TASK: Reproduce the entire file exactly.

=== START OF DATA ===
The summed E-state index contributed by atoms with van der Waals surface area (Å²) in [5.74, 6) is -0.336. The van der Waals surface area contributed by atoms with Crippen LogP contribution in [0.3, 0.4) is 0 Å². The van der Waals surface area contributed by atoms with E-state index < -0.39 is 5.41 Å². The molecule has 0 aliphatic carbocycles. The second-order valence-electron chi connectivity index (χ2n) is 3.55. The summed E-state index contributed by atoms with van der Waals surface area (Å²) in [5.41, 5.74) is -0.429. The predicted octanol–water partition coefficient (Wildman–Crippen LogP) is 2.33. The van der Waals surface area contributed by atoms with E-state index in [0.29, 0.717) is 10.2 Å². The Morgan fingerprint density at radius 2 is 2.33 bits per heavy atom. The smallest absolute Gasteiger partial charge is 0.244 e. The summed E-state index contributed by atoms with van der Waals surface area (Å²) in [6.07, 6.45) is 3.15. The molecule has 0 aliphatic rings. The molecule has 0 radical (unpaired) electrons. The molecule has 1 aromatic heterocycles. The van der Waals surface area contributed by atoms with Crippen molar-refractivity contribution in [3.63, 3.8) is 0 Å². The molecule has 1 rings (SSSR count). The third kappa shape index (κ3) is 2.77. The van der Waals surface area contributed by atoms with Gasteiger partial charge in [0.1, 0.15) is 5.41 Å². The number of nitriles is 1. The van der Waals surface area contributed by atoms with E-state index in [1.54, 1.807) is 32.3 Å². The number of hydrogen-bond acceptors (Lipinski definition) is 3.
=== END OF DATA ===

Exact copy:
The summed E-state index contributed by atoms with van der Waals surface area (Å²) in [5.74, 6) is -0.336. The van der Waals surface area contributed by atoms with Crippen LogP contribution in [0.3, 0.4) is 0 Å². The van der Waals surface area contributed by atoms with E-state index < -0.39 is 5.41 Å². The molecule has 0 aliphatic carbocycles. The second-order valence-electron chi connectivity index (χ2n) is 3.55. The summed E-state index contributed by atoms with van der Waals surface area (Å²) in [5.41, 5.74) is -0.429. The predicted octanol–water partition coefficient (Wildman–Crippen LogP) is 2.33. The van der Waals surface area contributed by atoms with E-state index in [0.29, 0.717) is 10.2 Å². The Morgan fingerprint density at radius 2 is 2.33 bits per heavy atom. The smallest absolute Gasteiger partial charge is 0.244 e. The summed E-state index contributed by atoms with van der Waals surface area (Å²) in [6.07, 6.45) is 3.15. The molecule has 0 aliphatic rings. The molecule has 0 radical (unpaired) electrons. The molecule has 1 aromatic heterocycles. The van der Waals surface area contributed by atoms with Crippen molar-refractivity contribution in [3.63, 3.8) is 0 Å². The molecule has 1 rings (SSSR count). The third kappa shape index (κ3) is 2.77. The van der Waals surface area contributed by atoms with Gasteiger partial charge in [0.1, 0.15) is 5.41 Å². The number of nitriles is 1. The van der Waals surface area contributed by atoms with E-state index in [1.54, 1.807) is 32.3 Å². The number of hydrogen-bond acceptors (Lipinski definition) is 3.